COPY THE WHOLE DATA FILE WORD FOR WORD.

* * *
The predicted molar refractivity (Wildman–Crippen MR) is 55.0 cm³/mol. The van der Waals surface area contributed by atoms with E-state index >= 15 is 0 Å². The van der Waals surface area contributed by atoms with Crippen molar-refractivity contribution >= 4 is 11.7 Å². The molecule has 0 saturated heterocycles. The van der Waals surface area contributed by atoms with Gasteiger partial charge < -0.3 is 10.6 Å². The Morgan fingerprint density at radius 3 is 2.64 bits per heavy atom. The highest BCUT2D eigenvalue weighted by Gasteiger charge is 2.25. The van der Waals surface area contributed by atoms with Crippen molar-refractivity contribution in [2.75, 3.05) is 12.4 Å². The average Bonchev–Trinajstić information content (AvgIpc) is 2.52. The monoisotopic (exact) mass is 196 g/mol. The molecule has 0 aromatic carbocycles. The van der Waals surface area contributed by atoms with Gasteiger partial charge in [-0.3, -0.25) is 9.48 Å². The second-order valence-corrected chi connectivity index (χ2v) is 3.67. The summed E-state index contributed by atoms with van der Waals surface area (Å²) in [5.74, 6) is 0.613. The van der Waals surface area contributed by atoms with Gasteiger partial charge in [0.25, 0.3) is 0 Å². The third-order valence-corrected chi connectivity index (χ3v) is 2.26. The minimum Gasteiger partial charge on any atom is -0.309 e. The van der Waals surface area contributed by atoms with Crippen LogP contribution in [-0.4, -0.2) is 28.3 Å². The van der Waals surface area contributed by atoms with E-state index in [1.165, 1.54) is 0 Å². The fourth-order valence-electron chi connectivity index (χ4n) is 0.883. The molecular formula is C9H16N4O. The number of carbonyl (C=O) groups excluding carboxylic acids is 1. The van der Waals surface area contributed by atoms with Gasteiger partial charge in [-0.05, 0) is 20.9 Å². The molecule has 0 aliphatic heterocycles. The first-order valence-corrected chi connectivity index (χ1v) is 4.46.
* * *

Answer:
The predicted molar refractivity (Wildman–Crippen MR) is 55.0 cm³/mol. The van der Waals surface area contributed by atoms with E-state index >= 15 is 0 Å². The van der Waals surface area contributed by atoms with Crippen molar-refractivity contribution >= 4 is 11.7 Å². The molecule has 0 saturated heterocycles. The van der Waals surface area contributed by atoms with Gasteiger partial charge < -0.3 is 10.6 Å². The Morgan fingerprint density at radius 3 is 2.64 bits per heavy atom. The highest BCUT2D eigenvalue weighted by Gasteiger charge is 2.25. The van der Waals surface area contributed by atoms with Crippen molar-refractivity contribution in [2.75, 3.05) is 12.4 Å². The average Bonchev–Trinajstić information content (AvgIpc) is 2.52. The monoisotopic (exact) mass is 196 g/mol. The molecule has 0 aromatic carbocycles. The van der Waals surface area contributed by atoms with Gasteiger partial charge in [-0.3, -0.25) is 9.48 Å². The second-order valence-corrected chi connectivity index (χ2v) is 3.67. The summed E-state index contributed by atoms with van der Waals surface area (Å²) in [5.74, 6) is 0.613. The van der Waals surface area contributed by atoms with Gasteiger partial charge in [0.25, 0.3) is 0 Å². The third-order valence-corrected chi connectivity index (χ3v) is 2.26. The minimum Gasteiger partial charge on any atom is -0.309 e. The van der Waals surface area contributed by atoms with Crippen LogP contribution in [-0.4, -0.2) is 28.3 Å². The van der Waals surface area contributed by atoms with E-state index in [1.165, 1.54) is 0 Å². The fourth-order valence-electron chi connectivity index (χ4n) is 0.883. The molecular formula is C9H16N4O. The number of carbonyl (C=O) groups excluding carboxylic acids is 1. The van der Waals surface area contributed by atoms with Gasteiger partial charge in [-0.05, 0) is 20.9 Å². The molecule has 0 aliphatic heterocycles. The first-order valence-corrected chi connectivity index (χ1v) is 4.46.